Eating carbohydrates in moderation seems to be optimal for health and longevity, according to a new report published in The Lancet.
The observational study of more than 15,400 people in the USA found that diets both low (lower than 40 per cent energy) and high (more than 70 per cent energy) in carbohydrates were linked with an increase in mortality, while moderate consumers of carbohydrates (between 50 and 55 per cent of energy) had the lowest risk of mortality.
The primary findings, confirmed in a meta-analysis of studies on carbohydrate intake including more than 432,000 people from over 20 countries, also suggest that not all low-carbohydrate diets appear equal – eating more animal-based proteins and fats from foods like beef, lamb, pork, chicken and cheese instead of carbohydrate was associated with a greater risk of mortality. Alternatively, eating more plant-based proteins and fats from foods such as vegetables, legumes, and nuts was linked to lower mortality.
Dr. Sara Seidelmann, who led the research, said: ‘We need to look really carefully at what are the healthy compounds in diets that provide protection. Low-carb diets that replace carbohydrates with protein or fat are gaining widespread popularity as a health and weight loss strategy. However, our data suggests that animal-based low carbohydrate diets, which are prevalent in North America and Europe, might be associated with shorter overall life span and should be discouraged. Instead, if one chooses to follow a low carbohydrate diet, then exchanging carbohydrates for more plant-based fats and proteins might actually promote healthy ageing in the long term.’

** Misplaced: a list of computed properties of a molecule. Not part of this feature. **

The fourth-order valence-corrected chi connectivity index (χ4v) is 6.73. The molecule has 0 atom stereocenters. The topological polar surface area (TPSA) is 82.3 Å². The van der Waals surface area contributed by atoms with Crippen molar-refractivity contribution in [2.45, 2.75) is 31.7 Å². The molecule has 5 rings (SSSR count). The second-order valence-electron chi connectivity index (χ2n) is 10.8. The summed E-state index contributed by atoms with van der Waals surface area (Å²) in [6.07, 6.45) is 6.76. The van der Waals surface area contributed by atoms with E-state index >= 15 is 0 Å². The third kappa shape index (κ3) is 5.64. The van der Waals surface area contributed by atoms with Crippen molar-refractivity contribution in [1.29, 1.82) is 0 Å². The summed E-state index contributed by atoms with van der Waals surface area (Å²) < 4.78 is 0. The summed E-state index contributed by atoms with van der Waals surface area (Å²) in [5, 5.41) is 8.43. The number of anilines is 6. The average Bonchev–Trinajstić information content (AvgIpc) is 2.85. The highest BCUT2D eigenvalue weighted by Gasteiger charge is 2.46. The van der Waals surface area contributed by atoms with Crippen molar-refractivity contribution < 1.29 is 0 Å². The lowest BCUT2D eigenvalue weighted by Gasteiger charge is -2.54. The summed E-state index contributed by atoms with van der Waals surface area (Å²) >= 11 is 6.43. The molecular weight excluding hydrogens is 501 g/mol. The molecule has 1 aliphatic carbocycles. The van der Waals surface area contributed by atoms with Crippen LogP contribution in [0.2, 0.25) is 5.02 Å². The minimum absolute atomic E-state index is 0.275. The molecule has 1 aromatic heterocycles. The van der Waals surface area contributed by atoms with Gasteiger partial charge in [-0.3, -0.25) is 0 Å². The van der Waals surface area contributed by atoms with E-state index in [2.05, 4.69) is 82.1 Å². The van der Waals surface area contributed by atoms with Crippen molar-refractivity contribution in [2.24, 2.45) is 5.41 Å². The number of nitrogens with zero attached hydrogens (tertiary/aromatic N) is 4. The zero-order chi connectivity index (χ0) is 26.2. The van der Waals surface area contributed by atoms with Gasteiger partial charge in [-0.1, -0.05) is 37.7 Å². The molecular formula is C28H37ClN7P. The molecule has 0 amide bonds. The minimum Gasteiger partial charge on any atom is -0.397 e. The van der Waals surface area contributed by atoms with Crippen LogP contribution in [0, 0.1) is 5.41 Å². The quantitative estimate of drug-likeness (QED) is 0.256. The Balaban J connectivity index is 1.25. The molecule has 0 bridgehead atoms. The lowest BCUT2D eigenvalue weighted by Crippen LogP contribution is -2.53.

Previous randomised trials have shown low carbohydrate diets are beneficial for short-term weight loss and improve cardiometabolic risk. However, the long-term impact of carbohydrate restriction on mortality is controversial with prospective research so far producing conflicting results. What’s more, earlier studies have not addressed the source or quality of proteins and fats consumed in low-carb diets.
Walter Willett, the co-author of the study, said: ‘These findings bring together several strands that have been controversial. Too much and too little carbohydrate can be harmful but what counts most is the type of fat, protein, and carbohydrate.’
The authors note some limitations including that dietary patterns were based on self-reported data, which might not accurately represent participants’ food consumption; and that their conclusions about animal-based sources of fat and protein might have less generalisability to Asian populations which tend to have diets high in carbohydrates, but often consume fish rather than meat. Finally, given the relatively small number of individuals following plant-based low-carb diets, further research is needed.